I do want to focus my remarks and ask the member opposite to comment on pension income splitting. If I understood him correctly, he was in fact quite critical of the measure brought in by our government in 2006 to allow pensioners to split their income. In fact, he said this was sort of a foreshadowing of what would happen under income splitting generally. Pension income splitting has been a resounding success. I have certainly heard it across the country. Pensioners come up and say that they have been able to keep much more of their income in their pockets.
I would just ask the member to clarify NDP policy on this. The NDP opposed it at the time, but does the NDP still oppose pension income splitting, and would it reverse that policy if it were given the opportunity?
Committees of the House May 30th, 2014
Mr. Speaker, I have the honour to present, in both official languages, the fourth report of the Standing Committee on Finance in relation to its study on the main estimates 2014-2015.
As well, I have the honour to present, in both official languages, the fifth report of the Standing Committee on Finance in relation to Bill C-31, An Act to implement certain provisions of the budget tabled in Parliament on February 11, 2014 and other measures. The committee has studied the bill and has decided to report the bill back to the House with amendments.
Energy Industry May 30th, 2014
Mr. Speaker, I rise today to acknowledge the contributions of a great Albertan and a great Canadian. Dr. Eric Newell is well known by many members of the House as a source of wisdom on the responsible development of Canada's oil sands . His vast knowledge led him to a storied career in Canada's petroleum and energy industries. In this regard, he is perhaps best known for his 14 years as the CEO of Syncrude.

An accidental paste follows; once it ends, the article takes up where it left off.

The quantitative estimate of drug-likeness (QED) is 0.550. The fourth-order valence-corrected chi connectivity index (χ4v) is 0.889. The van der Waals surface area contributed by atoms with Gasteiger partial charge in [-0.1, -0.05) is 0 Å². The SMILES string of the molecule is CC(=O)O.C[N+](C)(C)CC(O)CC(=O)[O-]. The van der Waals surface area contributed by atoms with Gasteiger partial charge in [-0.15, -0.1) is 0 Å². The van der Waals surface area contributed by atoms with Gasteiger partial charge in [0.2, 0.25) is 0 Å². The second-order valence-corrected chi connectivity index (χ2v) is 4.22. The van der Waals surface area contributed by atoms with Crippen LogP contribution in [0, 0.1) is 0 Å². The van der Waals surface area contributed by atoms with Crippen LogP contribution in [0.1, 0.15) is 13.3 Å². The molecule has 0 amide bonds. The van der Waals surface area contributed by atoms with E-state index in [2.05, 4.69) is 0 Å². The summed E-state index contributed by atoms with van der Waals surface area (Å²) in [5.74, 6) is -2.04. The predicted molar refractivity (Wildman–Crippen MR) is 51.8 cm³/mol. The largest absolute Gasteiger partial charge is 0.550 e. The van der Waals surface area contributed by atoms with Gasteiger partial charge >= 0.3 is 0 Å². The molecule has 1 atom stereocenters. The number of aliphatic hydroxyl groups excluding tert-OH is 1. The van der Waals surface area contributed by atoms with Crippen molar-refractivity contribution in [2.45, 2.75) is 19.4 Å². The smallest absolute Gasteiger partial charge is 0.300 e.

Dr. Newell is also well known for his contributions to higher education, notably the University of Alberta, and his passion in ensuring the success of aboriginal people in Canada.
In 2008, the Alberta government tasked Dr. Newell with building and chairing the Climate Change and Emissions Management Corporation. This organization funds initiatives to achieve actual and sustainable greenhouse gas emission reductions. This organization is now in the midst of its Grand Challenge, through which innovative thinkers from around the globe are invited to put forward ideas on how to turn a liability like carbon into a useful asset.
I am honoured to consider Dr. Newell a friend. He, and other energy visionaries like him, leave me with nothing but optimism about the future of Canada's energy industry.
Edmonton Oil Kings May 26th, 2014
Mr. Speaker, I rise today to congratulate the Edmonton Oil Kings on their victory as the 2014 Memorial Cup champions, the third national championship in franchise history. This team defined courage, strength, and resilience, as it overcame adversity all season, and especially through the playoffs.
In the Memorial Cup tournament, it played two monumental games against Val-d'Or, losing the first in double overtime and then winning the second in triple overtime to advance to the final. This set up a matchup against the powerful Guelph Storm, a team that had a record-setting year in the Ontario Hockey League. The Oil Kings were down a goal at the end of the first period, but their resilience showed once again, as they skated, checked, and scored to a decisive 6-3 win over their OHL counterparts.